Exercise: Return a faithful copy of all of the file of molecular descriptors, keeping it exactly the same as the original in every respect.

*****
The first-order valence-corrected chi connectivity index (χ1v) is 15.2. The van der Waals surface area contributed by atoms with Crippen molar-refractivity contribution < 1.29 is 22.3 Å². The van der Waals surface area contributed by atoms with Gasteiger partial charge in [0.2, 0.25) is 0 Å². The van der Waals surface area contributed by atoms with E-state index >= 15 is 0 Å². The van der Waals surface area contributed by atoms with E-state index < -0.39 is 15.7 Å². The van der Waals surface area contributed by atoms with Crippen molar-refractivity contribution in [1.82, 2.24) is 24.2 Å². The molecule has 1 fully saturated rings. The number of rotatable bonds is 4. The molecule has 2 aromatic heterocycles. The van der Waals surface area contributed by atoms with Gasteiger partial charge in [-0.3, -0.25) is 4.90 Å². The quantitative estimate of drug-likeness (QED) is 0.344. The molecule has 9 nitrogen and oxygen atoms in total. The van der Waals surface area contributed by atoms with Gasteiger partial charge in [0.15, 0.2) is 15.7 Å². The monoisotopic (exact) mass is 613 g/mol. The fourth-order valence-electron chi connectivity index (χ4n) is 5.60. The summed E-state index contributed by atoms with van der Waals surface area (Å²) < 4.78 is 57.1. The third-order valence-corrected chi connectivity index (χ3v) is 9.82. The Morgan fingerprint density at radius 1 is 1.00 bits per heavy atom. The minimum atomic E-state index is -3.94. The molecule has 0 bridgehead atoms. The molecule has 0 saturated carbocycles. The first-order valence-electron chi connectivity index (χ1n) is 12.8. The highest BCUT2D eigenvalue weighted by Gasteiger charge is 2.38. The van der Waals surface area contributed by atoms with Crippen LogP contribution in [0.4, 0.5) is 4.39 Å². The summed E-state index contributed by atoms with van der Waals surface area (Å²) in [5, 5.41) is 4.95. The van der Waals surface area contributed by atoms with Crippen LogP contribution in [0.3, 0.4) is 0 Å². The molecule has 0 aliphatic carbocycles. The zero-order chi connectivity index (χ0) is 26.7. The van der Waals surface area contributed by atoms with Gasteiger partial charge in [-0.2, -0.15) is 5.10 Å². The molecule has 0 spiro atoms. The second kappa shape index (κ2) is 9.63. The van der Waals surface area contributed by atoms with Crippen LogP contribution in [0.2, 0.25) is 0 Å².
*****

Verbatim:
The first-order valence-corrected chi connectivity index (χ1v) is 15.2. The van der Waals surface area contributed by atoms with Crippen molar-refractivity contribution < 1.29 is 22.3 Å². The van der Waals surface area contributed by atoms with Gasteiger partial charge in [0.2, 0.25) is 0 Å². The van der Waals surface area contributed by atoms with E-state index >= 15 is 0 Å². The van der Waals surface area contributed by atoms with E-state index < -0.39 is 15.7 Å². The van der Waals surface area contributed by atoms with Crippen molar-refractivity contribution in [1.82, 2.24) is 24.2 Å². The molecule has 1 fully saturated rings. The number of rotatable bonds is 4. The molecule has 2 aromatic heterocycles. The van der Waals surface area contributed by atoms with Gasteiger partial charge in [-0.3, -0.25) is 4.90 Å². The quantitative estimate of drug-likeness (QED) is 0.344. The molecule has 9 nitrogen and oxygen atoms in total. The van der Waals surface area contributed by atoms with Gasteiger partial charge in [0.15, 0.2) is 15.7 Å². The monoisotopic (exact) mass is 613 g/mol. The fourth-order valence-electron chi connectivity index (χ4n) is 5.60. The summed E-state index contributed by atoms with van der Waals surface area (Å²) < 4.78 is 57.1. The third-order valence-corrected chi connectivity index (χ3v) is 9.82. The Morgan fingerprint density at radius 1 is 1.00 bits per heavy atom. The minimum atomic E-state index is -3.94. The molecule has 0 bridgehead atoms. The molecule has 0 saturated carbocycles. The first-order valence-electron chi connectivity index (χ1n) is 12.8. The highest BCUT2D eigenvalue weighted by Gasteiger charge is 2.38. The van der Waals surface area contributed by atoms with Crippen LogP contribution in [0.4, 0.5) is 4.39 Å². The summed E-state index contributed by atoms with van der Waals surface area (Å²) in [5, 5.41) is 4.95. The van der Waals surface area contributed by atoms with Crippen LogP contribution in [0.3, 0.4) is 0 Å². The molecule has 0 aliphatic carbocycles. The zero-order chi connectivity index (χ0) is 26.7. The van der Waals surface area contributed by atoms with Gasteiger partial charge in [-0.2, -0.15) is 5.10 Å². The molecule has 0 spiro atoms. The second kappa shape index (κ2) is 9.63. The van der Waals surface area contributed by atoms with Crippen LogP contribution in [0.2, 0.25) is 0 Å².